innovation (its determinants, temporality, actors and context), and wants to be a knowledge tool intended to engineers of the field.
Beginning in 2000, the project first lasted thirty months. It was led by a multidisciplinary team involving three history laboratories (Cnam, Sorbonne and University of Evry), an engineering school (Supélec), and PSA Group. Historians’ techniques (sources research and analysis, actors’ interviews, iconography…) were applied scrupulously, in binary interaction with field specialists. This resulted in a historical book, "Electricity electronics: one century of automobile development "(Loubet et al., 2003). It mixes historical documents, technical and photographic illustrations of PSA archives, interviews with field specialists who lived certain periods under study, etc. It covers all the subjects that rely to automotive electricity and electronics: lighting, battery, ignition, theft protection device, electric motor etc. It recalls the technical evolution genesis of the PSA Peugeot Citroen and shows the determinants and conjunctions governing the choices. The historical perspective, as an organisational memory, is particularly informative and allows a better understanding of technological dynamics and of the role of people who initiated innovation.
Because the first two dependent variables are count variables, we estimate these as poisson models. 1 The third dependent variable is binary, so we estimate the last two regressions as probits (marginal effects are presented). The results are found in Table 5. All regressions results report bootstrapped and clustered standard errors. There are four main regularities to report from Table 5. First, risk and ambiguity pre-chat are correlated negatively with age. Second, women are more risk averse than men, and pay fewer times to avoid ambiguity pre-chat than men. Third, previous experience in lottery experience reduces the pre-chat likelihood of choosing to pay to play the first ambiguity decision. Fourth, most significant results occur in the risk instrument. The average value of a dwelling where the subject lives is significant only for the pre-chat number of safe choices. And employment enters significantly only on one occasion in the entire table. Notice that the effects of controls are not always the same in pre-chat and post-chat. This suggests including these as controls in a difference-in-difference approach, which we now turn to.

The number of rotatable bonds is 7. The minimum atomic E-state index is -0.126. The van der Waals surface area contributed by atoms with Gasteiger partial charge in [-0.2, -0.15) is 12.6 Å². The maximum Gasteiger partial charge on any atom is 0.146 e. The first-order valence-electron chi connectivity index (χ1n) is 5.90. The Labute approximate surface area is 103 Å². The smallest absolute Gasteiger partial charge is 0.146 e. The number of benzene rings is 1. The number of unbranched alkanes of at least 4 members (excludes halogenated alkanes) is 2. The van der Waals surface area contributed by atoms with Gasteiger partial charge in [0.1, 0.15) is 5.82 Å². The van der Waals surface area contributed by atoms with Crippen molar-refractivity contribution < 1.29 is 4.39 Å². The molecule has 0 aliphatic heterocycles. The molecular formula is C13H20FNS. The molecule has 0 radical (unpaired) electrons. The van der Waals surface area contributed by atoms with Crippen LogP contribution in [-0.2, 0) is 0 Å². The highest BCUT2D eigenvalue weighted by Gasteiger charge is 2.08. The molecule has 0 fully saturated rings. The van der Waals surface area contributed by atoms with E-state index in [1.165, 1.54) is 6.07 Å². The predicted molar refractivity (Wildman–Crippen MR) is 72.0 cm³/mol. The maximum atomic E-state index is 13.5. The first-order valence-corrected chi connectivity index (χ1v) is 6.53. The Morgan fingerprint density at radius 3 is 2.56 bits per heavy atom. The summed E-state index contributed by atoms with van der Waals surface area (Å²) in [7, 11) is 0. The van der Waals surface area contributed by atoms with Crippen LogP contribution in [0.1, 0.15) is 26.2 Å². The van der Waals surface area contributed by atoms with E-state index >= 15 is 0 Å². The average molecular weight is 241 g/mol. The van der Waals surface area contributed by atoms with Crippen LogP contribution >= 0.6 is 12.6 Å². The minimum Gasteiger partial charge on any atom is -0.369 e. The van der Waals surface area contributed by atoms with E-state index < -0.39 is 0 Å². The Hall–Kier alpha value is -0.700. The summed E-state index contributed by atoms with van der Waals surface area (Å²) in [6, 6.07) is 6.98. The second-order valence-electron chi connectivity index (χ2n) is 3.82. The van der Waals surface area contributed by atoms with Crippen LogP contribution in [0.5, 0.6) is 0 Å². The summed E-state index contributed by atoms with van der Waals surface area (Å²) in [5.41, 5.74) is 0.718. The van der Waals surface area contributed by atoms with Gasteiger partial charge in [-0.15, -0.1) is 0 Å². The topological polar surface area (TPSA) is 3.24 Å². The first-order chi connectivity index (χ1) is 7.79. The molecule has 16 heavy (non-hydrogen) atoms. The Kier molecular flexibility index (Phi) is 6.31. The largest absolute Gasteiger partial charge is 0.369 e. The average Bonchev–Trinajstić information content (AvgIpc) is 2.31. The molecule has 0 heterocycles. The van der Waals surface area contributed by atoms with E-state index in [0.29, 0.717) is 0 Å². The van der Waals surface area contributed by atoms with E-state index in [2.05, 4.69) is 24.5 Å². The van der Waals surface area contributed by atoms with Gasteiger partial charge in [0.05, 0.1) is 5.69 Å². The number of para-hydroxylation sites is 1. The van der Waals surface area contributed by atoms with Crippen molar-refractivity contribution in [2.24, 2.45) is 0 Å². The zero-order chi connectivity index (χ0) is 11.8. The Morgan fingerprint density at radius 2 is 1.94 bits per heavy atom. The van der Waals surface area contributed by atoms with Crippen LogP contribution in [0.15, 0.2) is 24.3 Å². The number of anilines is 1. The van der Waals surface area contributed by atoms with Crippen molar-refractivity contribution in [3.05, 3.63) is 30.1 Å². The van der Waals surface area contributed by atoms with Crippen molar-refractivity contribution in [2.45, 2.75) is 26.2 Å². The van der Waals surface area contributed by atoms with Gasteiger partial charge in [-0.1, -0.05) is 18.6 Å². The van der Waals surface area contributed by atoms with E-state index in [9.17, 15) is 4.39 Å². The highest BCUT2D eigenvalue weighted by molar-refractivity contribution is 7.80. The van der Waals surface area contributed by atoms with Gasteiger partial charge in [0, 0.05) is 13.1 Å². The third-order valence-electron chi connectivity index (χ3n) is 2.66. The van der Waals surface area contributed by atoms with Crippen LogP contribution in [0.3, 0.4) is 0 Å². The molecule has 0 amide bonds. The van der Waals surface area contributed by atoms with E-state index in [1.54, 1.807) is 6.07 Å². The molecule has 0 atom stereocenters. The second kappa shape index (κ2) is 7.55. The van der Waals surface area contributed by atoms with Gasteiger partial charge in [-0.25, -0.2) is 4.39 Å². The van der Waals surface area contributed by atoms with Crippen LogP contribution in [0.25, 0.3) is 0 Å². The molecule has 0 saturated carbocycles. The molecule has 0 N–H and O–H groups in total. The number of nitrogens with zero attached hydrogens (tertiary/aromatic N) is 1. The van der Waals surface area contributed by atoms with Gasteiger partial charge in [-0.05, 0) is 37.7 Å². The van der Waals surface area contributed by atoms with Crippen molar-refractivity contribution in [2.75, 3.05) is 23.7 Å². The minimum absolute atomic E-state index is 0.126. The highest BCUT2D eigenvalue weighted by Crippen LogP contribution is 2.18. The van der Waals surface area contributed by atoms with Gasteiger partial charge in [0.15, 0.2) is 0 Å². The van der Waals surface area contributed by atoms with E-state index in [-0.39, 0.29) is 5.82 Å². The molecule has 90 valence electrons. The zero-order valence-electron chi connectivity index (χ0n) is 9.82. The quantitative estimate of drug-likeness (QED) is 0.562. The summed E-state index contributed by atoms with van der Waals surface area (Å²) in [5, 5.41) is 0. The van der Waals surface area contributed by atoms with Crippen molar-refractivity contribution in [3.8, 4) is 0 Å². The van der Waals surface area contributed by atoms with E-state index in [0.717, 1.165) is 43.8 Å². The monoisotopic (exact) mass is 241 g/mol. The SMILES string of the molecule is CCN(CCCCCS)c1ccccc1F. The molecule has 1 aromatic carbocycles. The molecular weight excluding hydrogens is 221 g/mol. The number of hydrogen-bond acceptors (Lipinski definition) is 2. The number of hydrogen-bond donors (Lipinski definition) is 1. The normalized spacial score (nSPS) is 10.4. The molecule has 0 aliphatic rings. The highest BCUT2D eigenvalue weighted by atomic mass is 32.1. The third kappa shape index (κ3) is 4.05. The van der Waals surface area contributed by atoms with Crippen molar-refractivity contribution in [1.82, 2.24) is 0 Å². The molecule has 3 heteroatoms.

These solvent and solute transfer variations reflect changes in the membrane properties associated with the hydration of the counter-i on coming from swelling mechanism s at a microscopic scale. These effects were particularly studied in the case of ion-exch ange resins [18,19] and Nafion membranes  . In pres- ence of solvent, the ion exchanger usually expands or swells due to the combination of different phenomena such as the solvation of the fixed and mobile ions, the osmotic pressure difference be- tween the solutions inside and outside the ion-exchanger and the electrostatic repulsion between the fixed ionic groups  . Ion exchangers swell in solvent only to a limited degree since swelling equilibrium is reached when the expanded forces balance the contractive force of the elastic matrix. As previously men- tioned, the influence of the nature of the counter-ion on the swell- ing of an ion exchanger may be very complex. Indeed, for moderate ly and highly cross-linked ion-exchanger s, swelling in- creases with the counter-ion hydration whereas this order may be partially or completely reversed in very highly cross-link ed ion-exch angers due to incomplete solvation.